1. I have carved a good number of chair seats over the years using a variety of tools and methods. The fastest and crudest way is to use a 4 1/2″ grinder with shaping wheels. The slowest and most refined way is to use hand tools, as Paul is doing in this video.

    All things considered, and speaking only for myself, I have come to agree with Paul. The hand tool method yields the best results and the best experience of woodworking. It is not noisy or nerve wracking; it does not create bothersome clouds of fine dust that cover every surface in the shop; it is less likely to result in a disastrous mistake; it is also far safer.

    I really appreciate my hand-held grinders, but I use them for metal work these days. This suits me fine.

    Thanks for the video!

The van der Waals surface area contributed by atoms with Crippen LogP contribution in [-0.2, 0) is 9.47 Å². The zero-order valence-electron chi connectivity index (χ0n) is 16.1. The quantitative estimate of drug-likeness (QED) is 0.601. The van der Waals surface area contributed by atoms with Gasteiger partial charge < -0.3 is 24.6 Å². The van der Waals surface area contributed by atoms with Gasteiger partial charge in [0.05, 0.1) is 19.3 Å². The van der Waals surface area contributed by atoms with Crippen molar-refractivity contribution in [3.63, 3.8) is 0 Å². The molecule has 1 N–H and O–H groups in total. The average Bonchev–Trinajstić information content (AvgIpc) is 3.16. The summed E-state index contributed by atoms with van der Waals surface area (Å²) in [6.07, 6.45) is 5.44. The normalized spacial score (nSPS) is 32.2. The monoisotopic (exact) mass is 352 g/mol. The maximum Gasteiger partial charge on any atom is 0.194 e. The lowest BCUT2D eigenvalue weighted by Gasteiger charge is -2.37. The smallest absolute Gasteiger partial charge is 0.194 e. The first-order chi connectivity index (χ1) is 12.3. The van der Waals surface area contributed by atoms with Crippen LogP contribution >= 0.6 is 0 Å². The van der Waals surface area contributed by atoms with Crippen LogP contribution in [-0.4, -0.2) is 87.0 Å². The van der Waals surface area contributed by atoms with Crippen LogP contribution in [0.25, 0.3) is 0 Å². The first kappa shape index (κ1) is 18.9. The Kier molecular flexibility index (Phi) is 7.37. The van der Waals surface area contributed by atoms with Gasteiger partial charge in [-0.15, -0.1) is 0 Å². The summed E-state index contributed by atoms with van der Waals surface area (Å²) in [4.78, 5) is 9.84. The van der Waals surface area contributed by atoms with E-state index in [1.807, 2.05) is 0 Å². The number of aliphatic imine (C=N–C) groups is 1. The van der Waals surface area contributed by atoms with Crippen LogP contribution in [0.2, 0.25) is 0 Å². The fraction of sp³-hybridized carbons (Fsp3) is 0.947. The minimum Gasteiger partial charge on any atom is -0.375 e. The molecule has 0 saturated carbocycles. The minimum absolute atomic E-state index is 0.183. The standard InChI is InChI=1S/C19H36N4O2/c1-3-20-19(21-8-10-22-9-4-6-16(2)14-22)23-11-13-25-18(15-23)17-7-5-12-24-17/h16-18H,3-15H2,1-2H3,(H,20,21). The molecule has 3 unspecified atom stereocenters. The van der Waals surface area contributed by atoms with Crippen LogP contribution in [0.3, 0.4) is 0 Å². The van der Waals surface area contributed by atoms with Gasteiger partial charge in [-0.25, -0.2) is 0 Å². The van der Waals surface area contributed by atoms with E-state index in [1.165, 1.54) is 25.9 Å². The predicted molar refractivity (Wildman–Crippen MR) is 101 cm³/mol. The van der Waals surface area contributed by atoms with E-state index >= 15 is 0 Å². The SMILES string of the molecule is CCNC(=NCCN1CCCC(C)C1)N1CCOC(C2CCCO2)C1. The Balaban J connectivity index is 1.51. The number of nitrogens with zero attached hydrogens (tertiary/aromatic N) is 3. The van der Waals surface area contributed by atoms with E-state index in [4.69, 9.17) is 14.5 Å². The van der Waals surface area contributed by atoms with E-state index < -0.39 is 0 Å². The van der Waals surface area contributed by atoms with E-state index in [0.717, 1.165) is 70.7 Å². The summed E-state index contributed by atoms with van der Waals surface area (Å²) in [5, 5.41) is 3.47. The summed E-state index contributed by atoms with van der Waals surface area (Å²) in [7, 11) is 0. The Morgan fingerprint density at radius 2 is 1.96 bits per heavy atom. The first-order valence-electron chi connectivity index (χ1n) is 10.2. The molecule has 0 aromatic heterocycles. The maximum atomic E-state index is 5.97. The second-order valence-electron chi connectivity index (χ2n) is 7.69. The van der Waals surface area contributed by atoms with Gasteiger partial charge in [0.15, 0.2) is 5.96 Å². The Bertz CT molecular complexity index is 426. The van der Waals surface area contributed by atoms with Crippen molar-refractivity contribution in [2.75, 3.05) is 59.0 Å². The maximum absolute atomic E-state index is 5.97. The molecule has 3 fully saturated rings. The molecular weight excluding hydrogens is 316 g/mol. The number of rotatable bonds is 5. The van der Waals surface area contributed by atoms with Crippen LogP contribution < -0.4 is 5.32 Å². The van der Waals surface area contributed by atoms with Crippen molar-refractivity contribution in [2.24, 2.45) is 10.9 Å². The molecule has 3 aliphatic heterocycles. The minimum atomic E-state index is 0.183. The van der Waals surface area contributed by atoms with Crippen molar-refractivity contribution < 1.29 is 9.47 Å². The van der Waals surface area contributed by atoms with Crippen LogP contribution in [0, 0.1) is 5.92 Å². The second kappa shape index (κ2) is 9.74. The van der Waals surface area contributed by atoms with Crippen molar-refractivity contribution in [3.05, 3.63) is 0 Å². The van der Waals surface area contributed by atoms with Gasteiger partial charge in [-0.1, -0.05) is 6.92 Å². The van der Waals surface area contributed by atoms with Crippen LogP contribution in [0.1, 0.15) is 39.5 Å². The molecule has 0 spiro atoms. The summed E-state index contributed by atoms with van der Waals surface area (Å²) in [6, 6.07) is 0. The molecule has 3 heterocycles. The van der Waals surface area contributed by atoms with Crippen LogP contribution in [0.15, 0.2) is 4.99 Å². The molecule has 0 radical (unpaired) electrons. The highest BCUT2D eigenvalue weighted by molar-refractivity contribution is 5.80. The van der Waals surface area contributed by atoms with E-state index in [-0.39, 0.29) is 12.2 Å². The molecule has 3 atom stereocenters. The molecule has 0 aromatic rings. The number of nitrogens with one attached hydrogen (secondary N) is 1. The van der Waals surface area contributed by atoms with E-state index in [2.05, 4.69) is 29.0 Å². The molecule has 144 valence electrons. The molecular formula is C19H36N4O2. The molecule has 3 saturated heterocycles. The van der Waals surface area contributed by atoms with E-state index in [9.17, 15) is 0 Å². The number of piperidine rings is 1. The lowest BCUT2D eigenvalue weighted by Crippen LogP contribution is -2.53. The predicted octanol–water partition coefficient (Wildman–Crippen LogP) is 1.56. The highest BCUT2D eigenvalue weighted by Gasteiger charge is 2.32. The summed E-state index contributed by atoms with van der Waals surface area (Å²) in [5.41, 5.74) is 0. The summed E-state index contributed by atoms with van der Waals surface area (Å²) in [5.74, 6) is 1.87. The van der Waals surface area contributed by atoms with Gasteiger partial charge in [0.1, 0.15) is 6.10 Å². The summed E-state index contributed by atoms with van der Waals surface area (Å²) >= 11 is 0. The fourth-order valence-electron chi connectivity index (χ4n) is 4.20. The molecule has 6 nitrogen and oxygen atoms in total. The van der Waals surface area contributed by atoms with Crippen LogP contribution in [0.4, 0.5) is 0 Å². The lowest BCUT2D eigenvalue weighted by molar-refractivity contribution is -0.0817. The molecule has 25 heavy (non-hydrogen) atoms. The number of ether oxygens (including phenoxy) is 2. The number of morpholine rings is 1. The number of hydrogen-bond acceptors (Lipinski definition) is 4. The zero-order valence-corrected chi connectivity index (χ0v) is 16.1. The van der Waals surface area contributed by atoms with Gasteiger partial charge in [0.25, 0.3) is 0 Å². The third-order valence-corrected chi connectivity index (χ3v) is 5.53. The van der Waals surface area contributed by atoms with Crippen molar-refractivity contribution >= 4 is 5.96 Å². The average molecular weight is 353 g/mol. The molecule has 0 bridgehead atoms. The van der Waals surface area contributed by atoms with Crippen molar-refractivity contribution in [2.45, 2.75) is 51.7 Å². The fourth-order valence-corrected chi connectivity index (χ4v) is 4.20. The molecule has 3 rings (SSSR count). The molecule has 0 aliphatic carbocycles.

2. Very interesting episode and I agree with Jurgen01 that the method used by Paul with hand tools is the safest and most satisfying, also cuts out the noise and dust.
    One thing that I found interesting is the last wooden hand tool used is that a special convex spokeshave with a radius for that purpose? I did make the small curved plane for the stool project some time ago and that works well, i spread it out over a couple of days so that it was not so hard on the hands.
    I cant wait to see how this progresses, I enjoy the lessons Thanks

  3. That last tool is a travisher, essentially a curved spokeshave for removing some of the undulations caused by the rougher tools. An alternative is to use a finer set on the rounded bottom plane.

  4. In episode 5 Paul made his seat tenons 1/2″ wide but in this episode they are 3/8″ as they are in earlier episodes were he specs and cuts the mortises at 3/8″. The printed instructions also specify 3/8″ tenons.

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